According to the manufacturer’s directions, active GTP-bound RhoA was detected in the lysates from spinal dorsal horn tissue in rats. The lysates were subjected to a pull-down assay using a RhoA activation assay kit (Abcam, Cambridge, MA, USA). Briefly, lysates were incubated for 1 h with anti-active-RhoA mouse monoclonal antibody and Protein A/G Agarose Bead slurry at 4 °C on a rotator. Bead-precipitated proteins were fractionated and then immunoblotted with antibody against RhoA.
Regarding the fluorescence immunohistochemistry, rats were anesthetized and transcardially perfused with 4% cold paraformaldehyde on day 7 after surgery, lumbar spinal cords were harvested, postfixed for 2 h at 4 °C in 4% paraformaldehyde, and then dehydrated sequentially in 10%, 20 and 30% sucrose overnight for 3 days. The spinal sections were transversely cut into 30 μm slices in a cryostat and then washed in TBST. The sections were first blocked with 0.3% Triton X-100 in 5% donkey serum for 1 h at 20–25 °C. They were then incubated overnight at 4 °C with the following primary antibodies: goat anti-iba-1 (1:400, Abcam, Cambridge, MA, USA), mouse anti-GFAP (1:400, 1:1000, CST, Danvers, MA, USA), mouse anti-NeuN (1:400, Millipore, Billerica, MA, USA), mouse anti-oligo2 (1:200, Millipore, Billerica, MA, USA), rabbit anti-P2Y12 (1:1000, Anaspec Inc., MA, USA), rabbit anti-Ki67 (1:1000, Abcam, Cambridge, MA, USA), rabbit anti-pp38 (1:1000, CST, Danvers, MA, USA), rabbit anti-p38 (1:1000, Abcam, Cambridge, MA, USA), rabbit anti-pJNK (1:500, Abcam, Cambridge, MA, USA), and rabbit anti-pERK (1:2000, Abcam, Cambridge, MA, USA). The sections were then washed three times for 15 min in TBST and incubated for 1 h at about 20–25 °C with corresponding secondary antibodies (conjugated to Alexa Fluor 488 or 594; 1:2000; Invitrogen, Carlsbad, CA, USA). The immunofluorescence images were captured with a confocal scanning laser microscope (Fluo View FV1000, Olympus Co., Tokyo, Japan).
Male C57BL/6J (WT) mice (P10-P14) and P2Y12 knockout mice (P10–P14) were anesthetized with sodium pentobarbital (40 mg/kg, i.p.) and received partial sciatic nerve ligation (PSNL) surgery40. Briefly, after deep anesthesia, a tight ligature was placed around the dorsal half of the left sciatic nerve using 8-0 nylon such that one-half to one-third of the sciatic nerve was ligated. In the sham group, the skin and muscle were just incised to expose the nerve. The wounds were then closed, and the pups were immediately transferred to a jacketed water-filled heating pad maintained at around 37 °C. Each pup was covered with the padding from the cage where they lived with their mother to cover all surgery-related odors. Upon full recovery from anesthesia, usually about 2 h after surgery, the pups were returned to their mothers. At several time points (0, 1, 3, 5, and 7 days) after the PSNL surgery, nociceptive behavior was tested. After every behavior test, each pup moved around in the padding from the cage where they lived with their mother for at least 1 h to hide odor changes from their mother.
Regarding the nociceptive behavior tests in mice, we counted the number of withdrawal reflexes in response to a sequential series of ten stimulations14 to the plantar surface of the ipsilateral hind paw (with the injured nerve that underwent PSNL) and contralateral hind paw using a 1 g von Frey filament and 2.5 s radiant thermal stimulus (the radiant heat intensity was adjusted to obtain a basal paw withdrawal latency of 10–12 s in WT control mice). As the mice rarely responded to the mechanical and thermal stimuli prior to surgery, the elevated behavioral responses evident after surgery were defined as allodynia. The mice were acclimatized to the environment and investigator for at least 1 h before the tests. Each stimulus was applied to the middle area between the footpads on the plantar surface of the hind paw and maintained for approximately 2 s. A withdrawal response was considered valid only if the hind paw was removed completely from the platform. If a mouse walked immediately after stimulation instead of lifting the paw, the test was reapplied. A trial consisted of six tests at 5 min intervals. After the last behavior test at 7 days after surgery, the mice were prepared for the electrophysiology test.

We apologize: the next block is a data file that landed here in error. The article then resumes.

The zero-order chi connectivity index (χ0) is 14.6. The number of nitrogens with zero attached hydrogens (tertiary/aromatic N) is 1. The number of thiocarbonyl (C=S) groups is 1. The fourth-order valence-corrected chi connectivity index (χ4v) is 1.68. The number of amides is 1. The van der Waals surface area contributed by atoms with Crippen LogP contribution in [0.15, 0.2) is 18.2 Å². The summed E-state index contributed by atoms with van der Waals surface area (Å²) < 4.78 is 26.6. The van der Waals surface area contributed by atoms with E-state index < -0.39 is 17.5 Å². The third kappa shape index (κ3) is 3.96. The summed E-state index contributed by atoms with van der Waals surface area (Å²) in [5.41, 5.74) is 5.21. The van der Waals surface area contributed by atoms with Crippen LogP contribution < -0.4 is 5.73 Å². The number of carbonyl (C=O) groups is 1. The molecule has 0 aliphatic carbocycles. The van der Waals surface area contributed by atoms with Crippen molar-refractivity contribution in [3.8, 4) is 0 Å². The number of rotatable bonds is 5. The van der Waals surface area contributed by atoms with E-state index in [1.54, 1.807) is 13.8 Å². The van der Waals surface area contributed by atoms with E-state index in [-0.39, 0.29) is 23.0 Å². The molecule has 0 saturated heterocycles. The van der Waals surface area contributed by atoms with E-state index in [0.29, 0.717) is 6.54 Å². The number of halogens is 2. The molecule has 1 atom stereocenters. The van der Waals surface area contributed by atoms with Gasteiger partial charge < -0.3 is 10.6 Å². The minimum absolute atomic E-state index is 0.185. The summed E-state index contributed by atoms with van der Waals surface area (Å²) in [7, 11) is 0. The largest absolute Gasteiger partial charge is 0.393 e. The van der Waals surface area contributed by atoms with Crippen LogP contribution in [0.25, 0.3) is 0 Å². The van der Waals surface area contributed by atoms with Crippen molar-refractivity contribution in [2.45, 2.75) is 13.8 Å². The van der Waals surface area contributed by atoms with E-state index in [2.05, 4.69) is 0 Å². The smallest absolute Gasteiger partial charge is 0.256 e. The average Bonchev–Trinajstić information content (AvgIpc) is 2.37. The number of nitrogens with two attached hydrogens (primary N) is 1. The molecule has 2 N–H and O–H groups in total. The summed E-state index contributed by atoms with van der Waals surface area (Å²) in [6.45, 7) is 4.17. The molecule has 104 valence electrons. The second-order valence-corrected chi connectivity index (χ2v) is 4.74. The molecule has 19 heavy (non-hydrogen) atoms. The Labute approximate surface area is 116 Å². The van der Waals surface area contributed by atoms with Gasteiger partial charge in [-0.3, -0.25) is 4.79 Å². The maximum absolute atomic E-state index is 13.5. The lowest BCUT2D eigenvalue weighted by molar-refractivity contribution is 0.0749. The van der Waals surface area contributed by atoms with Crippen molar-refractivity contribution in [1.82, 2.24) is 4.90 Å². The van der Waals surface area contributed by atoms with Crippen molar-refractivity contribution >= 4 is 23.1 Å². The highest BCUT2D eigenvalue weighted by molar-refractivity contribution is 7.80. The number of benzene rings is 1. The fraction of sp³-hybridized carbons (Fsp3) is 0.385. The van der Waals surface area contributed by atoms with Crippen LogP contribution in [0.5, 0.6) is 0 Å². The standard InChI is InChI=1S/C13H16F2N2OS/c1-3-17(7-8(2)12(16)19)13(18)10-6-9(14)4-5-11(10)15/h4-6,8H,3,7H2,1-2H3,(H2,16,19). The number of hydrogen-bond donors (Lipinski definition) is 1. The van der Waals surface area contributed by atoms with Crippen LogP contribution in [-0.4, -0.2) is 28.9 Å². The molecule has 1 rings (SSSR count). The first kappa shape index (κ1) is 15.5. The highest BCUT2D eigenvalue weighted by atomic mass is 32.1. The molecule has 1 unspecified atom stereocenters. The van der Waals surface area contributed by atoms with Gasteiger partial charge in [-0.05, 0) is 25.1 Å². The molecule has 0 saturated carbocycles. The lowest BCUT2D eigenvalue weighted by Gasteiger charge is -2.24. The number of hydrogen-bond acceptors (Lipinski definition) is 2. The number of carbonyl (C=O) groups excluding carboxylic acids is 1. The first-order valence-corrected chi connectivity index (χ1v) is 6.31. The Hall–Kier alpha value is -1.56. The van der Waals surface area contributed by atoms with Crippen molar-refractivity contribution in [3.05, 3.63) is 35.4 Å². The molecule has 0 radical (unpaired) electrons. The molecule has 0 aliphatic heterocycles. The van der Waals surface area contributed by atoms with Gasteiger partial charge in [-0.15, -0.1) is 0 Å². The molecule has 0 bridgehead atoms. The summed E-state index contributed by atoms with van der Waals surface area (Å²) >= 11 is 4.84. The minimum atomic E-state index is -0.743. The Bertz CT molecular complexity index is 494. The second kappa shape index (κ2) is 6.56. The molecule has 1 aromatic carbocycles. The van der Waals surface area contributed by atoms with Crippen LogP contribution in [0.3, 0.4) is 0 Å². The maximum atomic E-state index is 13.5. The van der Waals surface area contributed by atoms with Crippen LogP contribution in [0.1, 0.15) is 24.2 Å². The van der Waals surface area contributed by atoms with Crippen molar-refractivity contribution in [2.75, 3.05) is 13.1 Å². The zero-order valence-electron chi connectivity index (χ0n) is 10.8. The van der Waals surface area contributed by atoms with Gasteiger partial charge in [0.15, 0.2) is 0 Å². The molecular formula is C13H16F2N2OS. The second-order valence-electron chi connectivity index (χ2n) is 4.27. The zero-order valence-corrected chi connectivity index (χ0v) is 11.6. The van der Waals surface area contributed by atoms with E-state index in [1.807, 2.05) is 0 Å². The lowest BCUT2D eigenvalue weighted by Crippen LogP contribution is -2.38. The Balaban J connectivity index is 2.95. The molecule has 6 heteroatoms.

Spinal cord slices obtained from mice (P17–P21) at 7 days after surgery were used for electrophysiological assessments. We conducted the procedure according to a protocol described in detail previously41 with some modifications. Briefly, the mice were deeply anesthetized with sodium pentobarbital (60 mg/kg, i.p.) and then subjected to a rapid intra-cardiac infusion of ice-cold saline containing heparin. The lumber enlargements were quickly removed and immersed in ice-cold oxygenated high-sucrose artificial cerebrospinal fluid (ACSF) containing (in mM): NaCl, 95; KCl, 1.8; KH2PO4, 1.2; CaCl2, 0.7; MgCl2, 1; NaHCO3, 26; sucrose, 50; and glucose, 15. The pH was adjusted to pH 7.4 (osmolality 300–310 mOsm), and the fluid was oxygenated with 95% O2 and 5% CO2. To identify the ipsilateral side, a sharp knife was used to make a deep mark in the contralateral side. The spinal cord was then transversely sliced into 300 μm sections. In preparation for the electrophysiology recordings, the slices were incubated in ACSF containing (in mM) NaCl, 124; KCl, 5; KH2PO4, 1.2; CaCl2, 0.5; MgSO4, 3; NaHCO3, 24; and glucose, 10. The pH was adjusted to 7.4 (osmolality 300–310 mOsm), and the fluid was oxygenated with 95% O2 and 5% CO2 for 30 min at 37 °C.